Tsvangirai ghostwriter spills the beans


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Cooroy is a quiet town in the hinterland of the Sunshine Coast of Australia, about one hour’s drive north of Brisbane. Its name is based on a local Aboriginal word for “possums,” many of which still bother residents, stealing fruit from their gardens and waking them in the night with scratching and grunting. I worked from a small home office on the outskirts of town and, from there, I conspired for the demise of Robert Mugabe’s Zimbabwe by pushing a conspiracy.

Or so they said.

Since early in 2008, I had been working as an international media advisor to the Movement for Democratic Change, the opposition party in Zimbabwe, on a freelance, pro-bono basis. I first made contact with the MDC camp through an NGO, and then through a political activist outside of Zimbabwe.

Some years earlier, I had set up a company called Random Ax Media, which was designed to help worthy causes get media exposure. My tagline was “PR 4 Good.” I had worked with the US-based Burmese democracy movement, then in exile, and the Western Saharan independence movement, as well as with figures such as former Australian Prime Minister Malcolm Fraser and Nobel laureates Desmond Tutu and Vaclav Havel.

I had concluded that mass news media was becoming dominated by the PR output of those who had the budget to pay for it. The rise of PR and its place as an increasingly attractive career choice for those coming out of journalism schools and flaming out on the freelance ideal skewed the frame in which mainstream news media operated.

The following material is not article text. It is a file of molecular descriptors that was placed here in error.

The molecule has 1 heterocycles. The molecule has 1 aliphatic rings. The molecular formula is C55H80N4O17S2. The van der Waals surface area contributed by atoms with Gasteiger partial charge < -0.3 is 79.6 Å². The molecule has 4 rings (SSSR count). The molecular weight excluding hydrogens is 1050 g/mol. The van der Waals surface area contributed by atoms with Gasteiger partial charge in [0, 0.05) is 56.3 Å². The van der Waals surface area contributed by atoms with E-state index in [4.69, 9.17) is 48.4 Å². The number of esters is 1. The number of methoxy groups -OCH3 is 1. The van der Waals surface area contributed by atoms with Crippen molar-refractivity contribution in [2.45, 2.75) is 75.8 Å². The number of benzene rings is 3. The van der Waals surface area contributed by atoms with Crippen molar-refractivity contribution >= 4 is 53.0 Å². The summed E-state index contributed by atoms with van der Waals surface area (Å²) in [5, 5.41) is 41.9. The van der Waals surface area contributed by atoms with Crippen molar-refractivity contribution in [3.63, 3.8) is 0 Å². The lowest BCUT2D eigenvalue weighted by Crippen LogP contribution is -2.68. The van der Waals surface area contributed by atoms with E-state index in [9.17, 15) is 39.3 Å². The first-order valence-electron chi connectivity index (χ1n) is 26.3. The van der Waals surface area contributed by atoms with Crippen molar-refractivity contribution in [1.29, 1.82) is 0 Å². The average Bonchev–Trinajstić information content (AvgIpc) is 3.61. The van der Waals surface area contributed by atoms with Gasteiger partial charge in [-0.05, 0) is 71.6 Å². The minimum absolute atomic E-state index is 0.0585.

At the time (as now) news organizations were rapidly decreasing in size and resources. As a freelance journalist, I knew from personal experience, and also from the anecdotes of fellow writers, that journos were being pushed ever harder to produce more copy, to fill more platforms in a 24/7 news cycle. As a result, most were obliged to rely heavily on PR output, with readymade copy, existing quotes, and workable news angles.

I was trying to fill a gap I felt the media was refusing to fill. I felt, and still feel, that the media consumer is vastly unaware of how much copy is promoted, pushed, or otherwise sold by PR operators on behalf of their clients, and, therefore, how much news actually functions in a permanent imbalance favoring those with deep pockets.

My specialty was writing and getting comment pieces or op-eds published in major global newspapers, in the name of my clients. I had done this for Morgan Tsvangirai and the MDC-T.

Because I was generally at some remove from my clients, I had to get up to speed on events related to them quickly. It was also vitally important to establish my clients’ voice. Ghostwriters need to be able to set a client in the debate; where should they inject themselves into a given argument or issue? What should they emphasize and what should they downplay?

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The Insider

The Insider is a political and business bulletin about Zimbabwe, edited by Charles Rukuni. Founded in 1990, it was a printed 12-page subscription only newsletter until 2003 when Zimbabwe's hyper-inflation made it impossible to continue printing.

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